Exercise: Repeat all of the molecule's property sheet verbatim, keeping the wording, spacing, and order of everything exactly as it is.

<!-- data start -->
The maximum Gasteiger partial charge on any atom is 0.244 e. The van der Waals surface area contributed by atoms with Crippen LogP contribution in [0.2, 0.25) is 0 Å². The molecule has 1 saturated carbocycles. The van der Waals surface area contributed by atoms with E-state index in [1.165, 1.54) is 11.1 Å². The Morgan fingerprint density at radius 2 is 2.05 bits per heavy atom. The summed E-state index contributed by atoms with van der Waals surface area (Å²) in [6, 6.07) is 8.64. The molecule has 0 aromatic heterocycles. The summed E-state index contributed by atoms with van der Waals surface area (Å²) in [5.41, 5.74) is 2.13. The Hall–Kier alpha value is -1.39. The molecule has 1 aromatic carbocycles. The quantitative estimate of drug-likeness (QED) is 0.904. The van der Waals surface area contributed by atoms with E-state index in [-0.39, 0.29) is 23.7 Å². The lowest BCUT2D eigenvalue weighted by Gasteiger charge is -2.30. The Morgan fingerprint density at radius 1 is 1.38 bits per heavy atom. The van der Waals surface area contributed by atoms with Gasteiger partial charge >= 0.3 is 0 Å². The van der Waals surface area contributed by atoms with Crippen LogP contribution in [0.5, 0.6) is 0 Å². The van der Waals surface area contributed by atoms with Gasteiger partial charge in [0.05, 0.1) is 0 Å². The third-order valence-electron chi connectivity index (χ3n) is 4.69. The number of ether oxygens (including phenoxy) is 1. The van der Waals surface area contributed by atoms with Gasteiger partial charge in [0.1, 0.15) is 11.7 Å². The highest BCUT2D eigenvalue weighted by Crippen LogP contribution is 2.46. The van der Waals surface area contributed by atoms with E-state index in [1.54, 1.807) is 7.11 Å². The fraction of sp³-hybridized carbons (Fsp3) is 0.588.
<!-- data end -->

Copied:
The maximum Gasteiger partial charge on any atom is 0.244 e. The van der Waals surface area contributed by atoms with Crippen LogP contribution in [0.2, 0.25) is 0 Å². The molecule has 1 saturated carbocycles. The van der Waals surface area contributed by atoms with E-state index in [1.165, 1.54) is 11.1 Å². The Morgan fingerprint density at radius 2 is 2.05 bits per heavy atom. The summed E-state index contributed by atoms with van der Waals surface area (Å²) in [6, 6.07) is 8.64. The molecule has 0 aromatic heterocycles. The summed E-state index contributed by atoms with van der Waals surface area (Å²) in [5.41, 5.74) is 2.13. The Hall–Kier alpha value is -1.39. The molecule has 1 aromatic carbocycles. The quantitative estimate of drug-likeness (QED) is 0.904. The van der Waals surface area contributed by atoms with E-state index in [-0.39, 0.29) is 23.7 Å². The lowest BCUT2D eigenvalue weighted by Gasteiger charge is -2.30. The Morgan fingerprint density at radius 1 is 1.38 bits per heavy atom. The van der Waals surface area contributed by atoms with Gasteiger partial charge >= 0.3 is 0 Å². The van der Waals surface area contributed by atoms with Crippen LogP contribution in [0.5, 0.6) is 0 Å². The van der Waals surface area contributed by atoms with Gasteiger partial charge in [0.05, 0.1) is 0 Å². The third-order valence-electron chi connectivity index (χ3n) is 4.69. The number of ether oxygens (including phenoxy) is 1. The van der Waals surface area contributed by atoms with Gasteiger partial charge in [0.1, 0.15) is 11.7 Å². The highest BCUT2D eigenvalue weighted by Crippen LogP contribution is 2.46. The van der Waals surface area contributed by atoms with E-state index in [1.54, 1.807) is 7.11 Å². The fraction of sp³-hybridized carbons (Fsp3) is 0.588.